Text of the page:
To answer the question, “what is Christian apologetics?” some ancient history awareness is required. The origin of the term Christian apologetics is based on the Greek term “apologia,” which means defense, such as was often employed in the court of law. One of the most prominent examples of apologetics used in its original Greek interpretation is Plato’s Apology, in which Socrates raised defense against charges that he was of an atheistic faith.
In the simplest terms, christian apologetics is a field of Christian theology aimed at serving as a form of defense against certain objections that may be brought up against it. The defenses that christian apologetics use for the faith are largely based in evidential and historical reasoning.
The term Christian apologetics shouldn’t be confused for something that means the literal act of apologizing, but rather something more akin to the concept of rationalizing or clarifying.
Christian apologetics is not only something that serves to work as a defense for Christian values, but also one that should ideally work as a form of positive foundation-setting for the faith as well. Many devout Christians see both the defense and support of Christian apologetic reasoning as not just a practice, but an obligation.
As a concept, Christian apologetics has been adapted to fit the mold of multiple different interpretations over the centuries. Since his earliest iteration in the early church, through the age of Enlightenment to the modern era, the forms in which Christianity has been defended by authors and speakers alike have been expressed in countless different ways from countless different angles.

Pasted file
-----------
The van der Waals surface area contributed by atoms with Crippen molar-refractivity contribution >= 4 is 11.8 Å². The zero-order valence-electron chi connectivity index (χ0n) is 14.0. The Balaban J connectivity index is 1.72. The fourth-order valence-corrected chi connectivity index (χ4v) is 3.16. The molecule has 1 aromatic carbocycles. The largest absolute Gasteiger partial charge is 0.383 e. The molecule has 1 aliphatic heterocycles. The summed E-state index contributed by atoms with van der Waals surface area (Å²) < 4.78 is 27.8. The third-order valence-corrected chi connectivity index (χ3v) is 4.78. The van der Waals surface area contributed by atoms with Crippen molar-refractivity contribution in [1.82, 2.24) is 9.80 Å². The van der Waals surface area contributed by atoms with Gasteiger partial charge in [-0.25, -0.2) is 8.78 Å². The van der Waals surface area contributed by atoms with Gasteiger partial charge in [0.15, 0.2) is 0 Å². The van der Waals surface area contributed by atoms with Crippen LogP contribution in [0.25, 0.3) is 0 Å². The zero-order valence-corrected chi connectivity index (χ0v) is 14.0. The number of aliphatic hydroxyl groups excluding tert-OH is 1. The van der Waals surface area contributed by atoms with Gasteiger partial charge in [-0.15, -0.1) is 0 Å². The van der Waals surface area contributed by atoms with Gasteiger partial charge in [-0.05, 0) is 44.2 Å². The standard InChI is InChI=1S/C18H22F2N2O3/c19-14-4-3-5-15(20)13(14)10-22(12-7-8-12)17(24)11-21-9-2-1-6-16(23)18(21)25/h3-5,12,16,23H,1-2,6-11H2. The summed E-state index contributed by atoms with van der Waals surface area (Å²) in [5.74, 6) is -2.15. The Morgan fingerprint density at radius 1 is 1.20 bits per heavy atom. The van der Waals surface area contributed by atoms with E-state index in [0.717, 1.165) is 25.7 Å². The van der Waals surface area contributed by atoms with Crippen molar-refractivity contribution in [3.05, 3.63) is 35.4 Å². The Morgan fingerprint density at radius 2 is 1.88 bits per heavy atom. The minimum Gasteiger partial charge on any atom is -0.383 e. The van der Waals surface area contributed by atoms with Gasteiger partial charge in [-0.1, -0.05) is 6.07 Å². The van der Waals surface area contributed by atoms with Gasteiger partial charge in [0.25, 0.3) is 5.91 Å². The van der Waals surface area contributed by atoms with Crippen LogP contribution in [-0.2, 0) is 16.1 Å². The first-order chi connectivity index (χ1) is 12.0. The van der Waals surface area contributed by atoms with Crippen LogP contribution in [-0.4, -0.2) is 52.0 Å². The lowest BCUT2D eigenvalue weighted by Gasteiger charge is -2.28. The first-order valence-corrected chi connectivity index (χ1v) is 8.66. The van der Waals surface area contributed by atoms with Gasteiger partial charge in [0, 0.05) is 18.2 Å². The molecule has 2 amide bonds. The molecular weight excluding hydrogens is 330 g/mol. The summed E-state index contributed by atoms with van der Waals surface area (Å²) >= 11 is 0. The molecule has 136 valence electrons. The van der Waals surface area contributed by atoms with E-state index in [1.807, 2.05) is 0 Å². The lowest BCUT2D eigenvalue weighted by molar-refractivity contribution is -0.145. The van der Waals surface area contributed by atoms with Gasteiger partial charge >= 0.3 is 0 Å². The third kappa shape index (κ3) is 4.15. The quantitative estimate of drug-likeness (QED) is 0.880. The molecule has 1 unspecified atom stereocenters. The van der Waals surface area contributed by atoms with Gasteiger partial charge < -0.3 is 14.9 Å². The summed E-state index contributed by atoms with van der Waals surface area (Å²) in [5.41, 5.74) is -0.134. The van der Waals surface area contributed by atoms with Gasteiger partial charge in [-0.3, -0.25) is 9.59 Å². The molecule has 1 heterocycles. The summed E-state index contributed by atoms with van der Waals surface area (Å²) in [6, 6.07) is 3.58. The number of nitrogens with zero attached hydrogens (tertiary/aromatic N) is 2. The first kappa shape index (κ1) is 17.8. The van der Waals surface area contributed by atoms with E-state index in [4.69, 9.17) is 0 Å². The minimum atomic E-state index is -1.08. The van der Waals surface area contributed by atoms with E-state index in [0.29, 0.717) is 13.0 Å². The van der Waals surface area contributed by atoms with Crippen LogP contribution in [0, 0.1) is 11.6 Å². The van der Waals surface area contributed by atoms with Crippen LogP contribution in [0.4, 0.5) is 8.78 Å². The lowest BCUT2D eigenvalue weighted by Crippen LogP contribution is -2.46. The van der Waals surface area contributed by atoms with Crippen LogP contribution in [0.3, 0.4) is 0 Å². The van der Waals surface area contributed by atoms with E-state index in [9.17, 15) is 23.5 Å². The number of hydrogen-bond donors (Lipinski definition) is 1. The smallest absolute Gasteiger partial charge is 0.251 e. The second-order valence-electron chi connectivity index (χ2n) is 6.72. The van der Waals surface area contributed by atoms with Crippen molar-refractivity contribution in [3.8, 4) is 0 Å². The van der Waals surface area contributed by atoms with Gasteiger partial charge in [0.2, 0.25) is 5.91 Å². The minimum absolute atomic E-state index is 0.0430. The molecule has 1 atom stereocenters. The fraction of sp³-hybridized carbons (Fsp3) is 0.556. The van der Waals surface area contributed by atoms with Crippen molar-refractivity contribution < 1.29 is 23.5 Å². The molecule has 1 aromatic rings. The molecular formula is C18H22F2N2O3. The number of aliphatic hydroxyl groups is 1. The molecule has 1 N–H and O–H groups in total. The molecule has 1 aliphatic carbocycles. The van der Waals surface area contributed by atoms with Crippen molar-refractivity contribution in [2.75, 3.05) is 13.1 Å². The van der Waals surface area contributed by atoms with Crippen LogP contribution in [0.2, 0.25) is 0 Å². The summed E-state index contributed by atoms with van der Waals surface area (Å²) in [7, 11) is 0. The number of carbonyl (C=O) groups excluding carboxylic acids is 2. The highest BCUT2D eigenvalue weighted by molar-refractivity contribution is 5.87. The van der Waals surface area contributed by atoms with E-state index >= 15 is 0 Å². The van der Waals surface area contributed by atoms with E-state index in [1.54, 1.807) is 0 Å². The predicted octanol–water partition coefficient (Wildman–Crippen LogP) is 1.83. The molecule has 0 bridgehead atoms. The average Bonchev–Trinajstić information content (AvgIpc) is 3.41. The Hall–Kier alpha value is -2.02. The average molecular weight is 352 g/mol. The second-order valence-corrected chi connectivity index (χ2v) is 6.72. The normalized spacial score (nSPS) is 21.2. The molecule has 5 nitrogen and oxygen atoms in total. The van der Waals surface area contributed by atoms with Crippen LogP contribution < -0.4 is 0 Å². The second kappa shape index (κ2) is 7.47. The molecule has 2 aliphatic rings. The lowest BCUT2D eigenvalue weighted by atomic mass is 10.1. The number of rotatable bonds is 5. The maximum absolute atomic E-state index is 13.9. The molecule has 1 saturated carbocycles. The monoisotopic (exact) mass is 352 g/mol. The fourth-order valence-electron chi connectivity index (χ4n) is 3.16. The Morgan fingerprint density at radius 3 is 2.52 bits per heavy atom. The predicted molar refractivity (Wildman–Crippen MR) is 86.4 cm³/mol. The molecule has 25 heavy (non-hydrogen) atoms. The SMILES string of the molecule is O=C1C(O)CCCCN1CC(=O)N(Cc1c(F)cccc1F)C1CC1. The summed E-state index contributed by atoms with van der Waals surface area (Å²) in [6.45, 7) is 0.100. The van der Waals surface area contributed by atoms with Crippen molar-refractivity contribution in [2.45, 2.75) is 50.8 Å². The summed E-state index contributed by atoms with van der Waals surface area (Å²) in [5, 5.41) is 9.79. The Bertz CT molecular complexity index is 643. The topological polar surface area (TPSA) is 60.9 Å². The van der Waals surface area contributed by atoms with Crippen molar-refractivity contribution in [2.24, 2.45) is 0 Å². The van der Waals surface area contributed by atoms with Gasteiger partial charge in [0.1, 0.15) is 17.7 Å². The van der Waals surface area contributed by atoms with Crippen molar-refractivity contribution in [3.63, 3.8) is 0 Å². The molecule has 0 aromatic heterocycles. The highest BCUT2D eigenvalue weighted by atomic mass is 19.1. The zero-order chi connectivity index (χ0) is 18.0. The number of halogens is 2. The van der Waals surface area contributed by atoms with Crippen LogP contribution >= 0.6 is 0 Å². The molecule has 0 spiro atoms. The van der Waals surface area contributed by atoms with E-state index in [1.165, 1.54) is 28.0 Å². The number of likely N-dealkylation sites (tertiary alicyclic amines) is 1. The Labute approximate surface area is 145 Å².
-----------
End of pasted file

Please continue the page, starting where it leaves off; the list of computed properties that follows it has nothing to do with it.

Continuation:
The central hub of publicized Christian apologetics generally circulated around North America and Europe, though outside of these zones, apologetics is not seen to have quite as much backing in terms of publication.
Though much of the Christian apologetic literature has been argued from a strictly moral standpoint, there has also been a significant showing of legal substantiation for Christian apologetics followers who identified as legal scholars.
The historical line of Christian apologetics included Jay Warner Wallace, a homicide detective. Through legal evidentialism, forensic investigators such as Wallace have purported that the historicity of certain events in the Bible could be substantiated through legal evidence. In addition to legally substantiating matters such as the resurrection of Christ, legal evidentialism and has also been used as a way of formulating hypotheses for the origin of the religion itself.
In areas outside of legal evidence, Christian apologetics may also be employed as a form of defense for the notion of miracles. Rather than seeing miracles as an ineffable occurrence, Christian apologetics illustrate the miracle as being something plausibly facilitated by an autonomous higher power.
Christian apologetics not only employ their evidentialism for the explanation of events that occur in the past, but also make an attempt to clarify the ambiguity of the future and the notion of its relationship with prophetic fulfillment. Authors such as Peter Stoner have expressed apologetic sentiments in writings that suggests an all-powerful creator both knows the future and facilitates happenings that culminate in the fulfillment of prophecies.